Art, Aesthetics, and the Pitfalls of Discipline-Based Art Education

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  • EDUCATIONAL THEORY Fall 1990, Vol. 40, No. 4 0 1990 by the Board of Trustees of the University of Illinois

    Art, Aesthetics, and the Pitfalls of Discipline-Based Art Education

    By Donald Arnstine

    A point of view called discipline-based art education has captured the imagination of a great many art educators. The disciplines upon which art education is said to be based are four in number: art history, art criticism, aesthetics, and the production of art. This approach is a sophisticated conception of art education that is broader and richer than many of the approaches that dominated the field in the past.

    The aims and assumptions of discipline-based art education (hereinafter, DBAE), its logical consistency, and its practical utility all deserve careful examination. But in the initial section of this article I must yield to the temptation to deal with it in political terms: as a move to insure the survival of art in the school curriculum. In section two, I will discuss the problems that result from conceiving of art education as a balanced presentation of four different art disciplines.

    Despite the breadth and the academic posture of DBAE, it contains some very serious shortcomings from an educational point of view. In section three, it will be shown how an emphasis on fine art in DBAE can become a form of escapism that may inhibit students understanding of their own culture. Section four will show how an emphasis on fine art can hinder the efforts of art educators to refine the tastes that students already have.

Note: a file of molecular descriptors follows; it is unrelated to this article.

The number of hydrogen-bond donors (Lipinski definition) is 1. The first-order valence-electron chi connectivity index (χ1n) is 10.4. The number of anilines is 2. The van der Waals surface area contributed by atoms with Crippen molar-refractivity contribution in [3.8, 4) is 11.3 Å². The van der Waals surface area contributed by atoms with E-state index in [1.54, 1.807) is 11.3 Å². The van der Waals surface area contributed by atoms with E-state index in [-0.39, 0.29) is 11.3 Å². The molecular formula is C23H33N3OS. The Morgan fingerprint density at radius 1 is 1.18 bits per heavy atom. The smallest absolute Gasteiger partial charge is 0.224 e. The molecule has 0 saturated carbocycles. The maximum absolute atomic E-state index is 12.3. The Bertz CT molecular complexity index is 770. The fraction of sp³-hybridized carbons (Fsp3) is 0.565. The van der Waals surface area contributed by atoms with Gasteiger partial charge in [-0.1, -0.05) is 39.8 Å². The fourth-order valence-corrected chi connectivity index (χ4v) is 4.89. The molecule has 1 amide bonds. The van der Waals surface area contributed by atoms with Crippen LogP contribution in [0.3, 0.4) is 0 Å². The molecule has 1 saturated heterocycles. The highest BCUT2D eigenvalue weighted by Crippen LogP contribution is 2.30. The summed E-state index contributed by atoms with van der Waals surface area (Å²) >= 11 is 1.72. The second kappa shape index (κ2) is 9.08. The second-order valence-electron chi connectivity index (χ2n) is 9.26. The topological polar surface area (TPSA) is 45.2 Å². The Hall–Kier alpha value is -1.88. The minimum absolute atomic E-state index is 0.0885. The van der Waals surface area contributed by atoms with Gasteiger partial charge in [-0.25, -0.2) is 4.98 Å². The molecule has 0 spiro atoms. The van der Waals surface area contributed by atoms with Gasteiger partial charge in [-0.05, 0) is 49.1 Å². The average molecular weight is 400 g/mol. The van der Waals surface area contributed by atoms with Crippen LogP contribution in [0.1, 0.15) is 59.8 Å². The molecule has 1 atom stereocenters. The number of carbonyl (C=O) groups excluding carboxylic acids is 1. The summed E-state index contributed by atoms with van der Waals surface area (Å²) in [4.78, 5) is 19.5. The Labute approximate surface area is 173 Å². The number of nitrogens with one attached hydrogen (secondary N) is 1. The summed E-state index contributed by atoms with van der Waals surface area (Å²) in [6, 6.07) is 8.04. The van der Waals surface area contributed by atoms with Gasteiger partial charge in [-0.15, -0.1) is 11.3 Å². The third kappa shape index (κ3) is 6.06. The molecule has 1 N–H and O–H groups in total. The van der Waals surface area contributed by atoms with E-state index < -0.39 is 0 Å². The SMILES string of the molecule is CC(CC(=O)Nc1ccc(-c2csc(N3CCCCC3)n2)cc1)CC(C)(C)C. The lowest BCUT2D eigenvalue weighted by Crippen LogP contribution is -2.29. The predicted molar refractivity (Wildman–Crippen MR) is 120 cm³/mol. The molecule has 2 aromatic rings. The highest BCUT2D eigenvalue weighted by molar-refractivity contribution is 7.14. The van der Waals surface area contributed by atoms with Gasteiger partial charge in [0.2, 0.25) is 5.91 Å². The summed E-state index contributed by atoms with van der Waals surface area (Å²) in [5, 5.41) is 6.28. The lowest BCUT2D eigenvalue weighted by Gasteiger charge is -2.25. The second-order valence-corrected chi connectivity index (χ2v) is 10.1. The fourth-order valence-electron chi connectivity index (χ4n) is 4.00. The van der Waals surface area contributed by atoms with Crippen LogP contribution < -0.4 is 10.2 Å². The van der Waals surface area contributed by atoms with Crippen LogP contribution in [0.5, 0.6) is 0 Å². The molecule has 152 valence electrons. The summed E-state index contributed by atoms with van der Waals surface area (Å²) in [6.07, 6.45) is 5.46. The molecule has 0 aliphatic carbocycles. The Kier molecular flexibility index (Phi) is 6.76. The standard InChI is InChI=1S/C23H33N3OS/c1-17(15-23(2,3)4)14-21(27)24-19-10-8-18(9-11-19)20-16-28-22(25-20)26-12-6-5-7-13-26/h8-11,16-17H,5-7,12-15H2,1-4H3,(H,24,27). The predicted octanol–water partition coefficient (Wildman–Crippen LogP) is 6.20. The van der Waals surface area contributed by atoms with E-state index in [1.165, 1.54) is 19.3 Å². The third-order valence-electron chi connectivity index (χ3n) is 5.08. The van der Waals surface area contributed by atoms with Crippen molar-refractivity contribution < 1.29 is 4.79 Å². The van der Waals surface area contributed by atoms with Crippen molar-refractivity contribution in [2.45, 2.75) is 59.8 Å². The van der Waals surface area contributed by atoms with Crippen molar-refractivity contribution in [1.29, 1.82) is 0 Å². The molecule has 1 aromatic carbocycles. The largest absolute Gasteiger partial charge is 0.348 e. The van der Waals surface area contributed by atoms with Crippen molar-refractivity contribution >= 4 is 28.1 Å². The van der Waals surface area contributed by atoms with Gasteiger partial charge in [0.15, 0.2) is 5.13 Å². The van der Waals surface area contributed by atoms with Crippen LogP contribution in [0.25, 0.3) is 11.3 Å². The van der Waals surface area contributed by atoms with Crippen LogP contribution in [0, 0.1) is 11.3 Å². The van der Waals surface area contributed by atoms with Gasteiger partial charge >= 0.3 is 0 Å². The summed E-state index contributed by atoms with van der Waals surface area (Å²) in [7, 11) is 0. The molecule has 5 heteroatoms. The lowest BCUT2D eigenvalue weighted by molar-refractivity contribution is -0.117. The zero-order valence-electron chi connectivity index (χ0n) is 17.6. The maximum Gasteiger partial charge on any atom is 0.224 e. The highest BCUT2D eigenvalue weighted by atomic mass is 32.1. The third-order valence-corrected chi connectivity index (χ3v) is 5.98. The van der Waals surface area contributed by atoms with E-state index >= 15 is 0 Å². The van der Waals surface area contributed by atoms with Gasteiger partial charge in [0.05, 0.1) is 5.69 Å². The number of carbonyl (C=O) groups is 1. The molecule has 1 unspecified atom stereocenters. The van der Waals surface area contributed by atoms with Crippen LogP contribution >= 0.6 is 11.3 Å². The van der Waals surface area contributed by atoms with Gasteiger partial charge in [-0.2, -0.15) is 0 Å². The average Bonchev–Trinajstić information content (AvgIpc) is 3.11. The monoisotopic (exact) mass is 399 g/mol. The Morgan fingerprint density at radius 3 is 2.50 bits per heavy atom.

The most serious shortcoming of DBAE, explored in section five, is the likelihood that its academic orientation will interfere with young peoples enjoyment and under- standing of the aesthetic dimension of experience. This means that DBAE may, quite paradoxically, turn art education into the enemy of the aesthetic.

    Finally, in section six, I will suggest an alternative to DBAE that makes use of some of its worthwhile features. Throughout the discussion I use the terms art education and education in the arts interchangeably, although the former term refers specifically to education in the visual arts and is the focus of DBAE. My use of both terms reflects the fact that the present discussion applies equally to education in other forms of art and the visual arts.

    I.

    Schools have taken a beating in the media since the early 1970s. Complaints about low achievement scores and low SATs have driven all but the standard academic courses out of college-preparatory curriculums. Students interested in the arts have difficulty finding courses to take and finding the time in which to take them. In todays buzzwords, schools now emphasize rigorous academic programs that develop cognitive skills through study of the disciplines. So where does that leave the arts?

    This emphasis on the academic leaves the arts on the outside, looking in. Unless it could be shown that the arts really are cognitive enterprises themselves, worthy of rigorous academic study in their own right. Then exams could identify able students

    Correspondence: Department of Education, College of Letters and Science, University of California, Davis, Davis, CA 95616.

    1. The program is comprehensively described in Gilbert A. Clark, Michael D. Day, and W. Dwaine Greer, Discipline-Based Art Education: Becoming Students of Art, Journal of Aesthetic Education 21, no. 2 (Summer 1987): 129-93. This article was the centerpiece of an issue of the journal that focussed on discipline-based art education.

    41 5 VOLUME 40, NUMBER 4

  • 41 6 EDUCATIONAL THEORY

    and provide evidence that others deserve to fail. No more automatic passes for art students. Art could then be counted for college admission alongside the traditional academic courses.

    DBAE conceives of art education as just this sort of cognitive enterprise. Yet one suspects that this is a purely political posture, since it seems to misconstrue the very nature of art. After all, most people would agree that art appeals, first and foremost, because it is decorative and that it is often expressive as well. But to teach art as if it were characteristically or essentially cognitive would seem to miss the very point of art.* Is DBAE willing to go that far to keep art in the curriculum? Political motives have caused people to do stranger things than this, and anyone with a serious concern for art should appreciate a move to keep it alive in the schools.